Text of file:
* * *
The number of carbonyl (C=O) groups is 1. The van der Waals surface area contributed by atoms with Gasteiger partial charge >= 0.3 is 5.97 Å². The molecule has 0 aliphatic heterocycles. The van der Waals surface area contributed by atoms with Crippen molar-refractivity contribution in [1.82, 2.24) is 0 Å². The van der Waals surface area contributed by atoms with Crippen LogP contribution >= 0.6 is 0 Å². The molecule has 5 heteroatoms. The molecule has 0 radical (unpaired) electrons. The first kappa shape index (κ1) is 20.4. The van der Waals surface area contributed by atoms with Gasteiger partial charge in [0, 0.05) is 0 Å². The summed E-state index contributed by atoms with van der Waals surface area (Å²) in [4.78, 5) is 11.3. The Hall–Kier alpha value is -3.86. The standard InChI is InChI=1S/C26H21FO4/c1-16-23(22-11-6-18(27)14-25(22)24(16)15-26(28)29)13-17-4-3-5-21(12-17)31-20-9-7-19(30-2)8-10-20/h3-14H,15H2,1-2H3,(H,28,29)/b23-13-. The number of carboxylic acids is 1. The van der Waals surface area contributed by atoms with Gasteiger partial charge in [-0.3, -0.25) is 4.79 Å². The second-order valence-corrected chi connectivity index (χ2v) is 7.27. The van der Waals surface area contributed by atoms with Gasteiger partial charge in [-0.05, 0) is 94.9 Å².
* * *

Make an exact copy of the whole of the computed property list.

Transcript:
The number of carbonyl (C=O) groups is 1. The van der Waals surface area contributed by atoms with Gasteiger partial charge >= 0.3 is 5.97 Å². The molecule has 0 aliphatic heterocycles. The van der Waals surface area contributed by atoms with Crippen molar-refractivity contribution in [1.82, 2.24) is 0 Å². The van der Waals surface area contributed by atoms with Crippen LogP contribution >= 0.6 is 0 Å². The molecule has 5 heteroatoms. The molecule has 0 radical (unpaired) electrons. The first kappa shape index (κ1) is 20.4. The van der Waals surface area contributed by atoms with Gasteiger partial charge in [0, 0.05) is 0 Å². The summed E-state index contributed by atoms with van der Waals surface area (Å²) in [4.78, 5) is 11.3. The Hall–Kier alpha value is -3.86. The standard InChI is InChI=1S/C26H21FO4/c1-16-23(22-11-6-18(27)14-25(22)24(16)15-26(28)29)13-17-4-3-5-21(12-17)31-20-9-7-19(30-2)8-10-20/h3-14H,15H2,1-2H3,(H,28,29)/b23-13-. The number of carboxylic acids is 1. The van der Waals surface area contributed by atoms with Gasteiger partial charge in [-0.3, -0.25) is 4.79 Å². The second-order valence-corrected chi connectivity index (χ2v) is 7.27. The van der Waals surface area contributed by atoms with Gasteiger partial charge in [-0.05, 0) is 94.9 Å².